Meet the 'art rangers' trying to save national parks

As funding cuts and a changing climate threaten America's parks, two friends are working to protect them one photo at a time.

Oscar Nilsson and Alex Tatem are trying to save America's national parks—one photo at a time.

Nilsson and Tatem run the Art Rangers, a nonprofit online art gallery that sells national park-inspired works of art, with 100 percent of the proceeds going toward the National Park Foundation, the official charity of the National Park Service.

“At its core, it’s artists using their art to help protect the parks, whether it’s photography, sculpture, oil painting, music, or whatever it is,” Nilsson says. “Anything really that has some kind of inspiration drawn from the national parks—we’re allowing those people to give back to the parks using their art.”

Artists around the world can submit their park-inspired art online, with the selected works added to the Art Rangers’ gallery.

The nonprofit doesn’t specify where funds go or how they’re used—that’s best left to the National Parks Foundation, Nilsson says—but the project does offer a new way to give back. Since starting in July 2017, the Art Rangers have already surpassed the five-figure mark in fundraising.

“We’re trying to tell the more aspirational stories and show people and artists that have used the outdoors to turn their life around or turn their passions into a living,” he says. “There’s so many nonprofits out there that do a really good job when it comes to conservation and knowing where assets will best fit, so what we’re trying to do is act as the bridge between the artists and the conservation efforts.”

Nilsson is a professional photographer and advertising creative and Tatem is founder of promotion company Escape the Routine. The two conceived the project during a “San Francisco at Midnight” pop-up gallery show they produced together two years ago.

Realizing how much of their creative drive stems from America's parks, they wanted a way to give back.

In Nilsson’s case, his decision to pursue photography stems directly from the parks. Nilsson remembers being in awe of the landscapes around him after moving to California from Sweden in 2013.

Yosemite was one of the first national parks I went to. I remember the first time I was out there and I really felt the urge to capture all the beauty and share my experiences with people from back home and at work,” he said. “Since I picked up a camera and started doing that, I went full force and that completely transitioned my own career. I feel like it all kind of stems from my first experience with the national parks out here.”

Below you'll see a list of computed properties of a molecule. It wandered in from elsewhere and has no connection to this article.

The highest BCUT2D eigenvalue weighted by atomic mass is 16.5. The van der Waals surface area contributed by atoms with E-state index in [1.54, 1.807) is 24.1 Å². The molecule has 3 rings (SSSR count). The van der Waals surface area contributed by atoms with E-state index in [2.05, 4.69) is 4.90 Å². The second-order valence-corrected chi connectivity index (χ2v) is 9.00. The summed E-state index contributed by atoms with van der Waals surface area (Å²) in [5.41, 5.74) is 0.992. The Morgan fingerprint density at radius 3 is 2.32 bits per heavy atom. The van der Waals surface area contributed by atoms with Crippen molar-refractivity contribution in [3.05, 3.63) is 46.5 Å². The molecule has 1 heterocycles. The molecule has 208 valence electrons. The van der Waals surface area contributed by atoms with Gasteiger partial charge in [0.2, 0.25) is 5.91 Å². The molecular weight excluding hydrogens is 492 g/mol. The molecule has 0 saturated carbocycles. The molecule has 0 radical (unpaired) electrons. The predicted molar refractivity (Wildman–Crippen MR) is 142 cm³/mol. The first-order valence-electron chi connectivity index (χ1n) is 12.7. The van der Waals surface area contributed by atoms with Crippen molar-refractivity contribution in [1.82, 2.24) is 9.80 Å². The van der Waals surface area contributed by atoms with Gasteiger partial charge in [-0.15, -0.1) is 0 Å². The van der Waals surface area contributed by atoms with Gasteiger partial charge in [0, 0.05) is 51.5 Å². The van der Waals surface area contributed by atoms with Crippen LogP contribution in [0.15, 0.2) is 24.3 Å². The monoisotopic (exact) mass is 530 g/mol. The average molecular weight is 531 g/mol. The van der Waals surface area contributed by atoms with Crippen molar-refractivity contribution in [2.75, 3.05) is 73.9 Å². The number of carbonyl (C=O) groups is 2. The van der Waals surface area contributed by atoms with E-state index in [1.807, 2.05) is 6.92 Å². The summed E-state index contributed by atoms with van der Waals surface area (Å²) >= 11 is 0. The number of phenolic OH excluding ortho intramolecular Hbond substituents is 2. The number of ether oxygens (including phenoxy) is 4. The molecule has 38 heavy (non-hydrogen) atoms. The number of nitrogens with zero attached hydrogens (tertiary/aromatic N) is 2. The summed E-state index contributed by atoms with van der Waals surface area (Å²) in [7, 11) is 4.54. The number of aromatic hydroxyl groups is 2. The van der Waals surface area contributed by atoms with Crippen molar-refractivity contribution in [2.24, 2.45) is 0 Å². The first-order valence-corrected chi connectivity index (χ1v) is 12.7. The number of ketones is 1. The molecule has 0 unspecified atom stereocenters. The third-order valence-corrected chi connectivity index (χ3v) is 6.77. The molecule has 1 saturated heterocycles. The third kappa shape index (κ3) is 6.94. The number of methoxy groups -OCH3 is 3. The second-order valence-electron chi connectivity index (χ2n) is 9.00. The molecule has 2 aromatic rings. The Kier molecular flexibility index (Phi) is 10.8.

Tatem says the initial response was a welcome surprise: They received hundreds of photos in the first few months. And in June, they sold out 400 tickets to the Art Rangers launch party in San Francisco.

“We got a couple hundred submissions right off the bat and we were able to put up the Art Rangers website with amazing photos,” Tatem says. “I think everyone really liked the concept of, ‘Hey, this is something that I’m inspired by and I’m able to give back.’ It was kind of a no-brainer for photographers being able to donate prints that they’ve taken from these trips to protect that land.”

Tatem says the project’s focus is now shifting from getting the ball rolling to gaining more exposure. He says more events like the San Francisco show will be popping up soon, with the goal of bringing the parks to towns and cities across the country.

Neither Tatem nor Nilsson are shy about their aspirations for the project.

“I really think the possibilities are endless,” Tatem said. “This younger generation of people who are living for experiences, people who are buying vans and going out, people who are living for these adventures—I think this project speaks to them. Honestly, we’re hoping to work on this for 15 to 20 years and see where it can go. It could be a pretty big organization that can make a dent.”

Daniel McKay is a writer and photographer based in Montana. Follow him on Twitter and Instagram @danielcmckay.